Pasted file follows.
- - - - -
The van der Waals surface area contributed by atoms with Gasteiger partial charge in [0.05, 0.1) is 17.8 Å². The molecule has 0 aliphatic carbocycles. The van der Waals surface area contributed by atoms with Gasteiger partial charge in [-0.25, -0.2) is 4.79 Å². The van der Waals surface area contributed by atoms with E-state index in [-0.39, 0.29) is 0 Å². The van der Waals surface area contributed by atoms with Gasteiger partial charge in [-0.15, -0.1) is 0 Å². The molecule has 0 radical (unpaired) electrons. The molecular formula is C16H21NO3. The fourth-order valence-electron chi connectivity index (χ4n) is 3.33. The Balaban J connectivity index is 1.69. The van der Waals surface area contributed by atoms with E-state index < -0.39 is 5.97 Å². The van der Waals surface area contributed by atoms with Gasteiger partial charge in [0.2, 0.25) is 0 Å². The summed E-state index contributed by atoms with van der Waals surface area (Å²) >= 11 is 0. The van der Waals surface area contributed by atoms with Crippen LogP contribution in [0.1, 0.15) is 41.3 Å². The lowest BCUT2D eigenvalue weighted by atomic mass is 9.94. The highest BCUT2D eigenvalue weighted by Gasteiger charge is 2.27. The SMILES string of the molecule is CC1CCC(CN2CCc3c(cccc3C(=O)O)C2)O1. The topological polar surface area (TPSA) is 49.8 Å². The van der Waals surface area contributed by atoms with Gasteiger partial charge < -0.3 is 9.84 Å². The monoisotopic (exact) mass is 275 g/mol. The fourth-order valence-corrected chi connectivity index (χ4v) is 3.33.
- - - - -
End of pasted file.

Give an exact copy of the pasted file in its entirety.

The van der Waals surface area contributed by atoms with Gasteiger partial charge in [0.05, 0.1) is 17.8 Å². The molecule has 0 aliphatic carbocycles. The van der Waals surface area contributed by atoms with Gasteiger partial charge in [-0.25, -0.2) is 4.79 Å². The van der Waals surface area contributed by atoms with E-state index in [-0.39, 0.29) is 0 Å². The van der Waals surface area contributed by atoms with Gasteiger partial charge in [-0.15, -0.1) is 0 Å². The molecule has 0 radical (unpaired) electrons. The molecular formula is C16H21NO3. The fourth-order valence-electron chi connectivity index (χ4n) is 3.33. The Balaban J connectivity index is 1.69. The van der Waals surface area contributed by atoms with E-state index < -0.39 is 5.97 Å². The van der Waals surface area contributed by atoms with Gasteiger partial charge in [0.2, 0.25) is 0 Å². The summed E-state index contributed by atoms with van der Waals surface area (Å²) >= 11 is 0. The van der Waals surface area contributed by atoms with Crippen LogP contribution in [0.1, 0.15) is 41.3 Å². The lowest BCUT2D eigenvalue weighted by atomic mass is 9.94. The highest BCUT2D eigenvalue weighted by Gasteiger charge is 2.27. The SMILES string of the molecule is CC1CCC(CN2CCc3c(cccc3C(=O)O)C2)O1. The topological polar surface area (TPSA) is 49.8 Å². The van der Waals surface area contributed by atoms with Gasteiger partial charge < -0.3 is 9.84 Å². The monoisotopic (exact) mass is 275 g/mol. The fourth-order valence-corrected chi connectivity index (χ4v) is 3.33.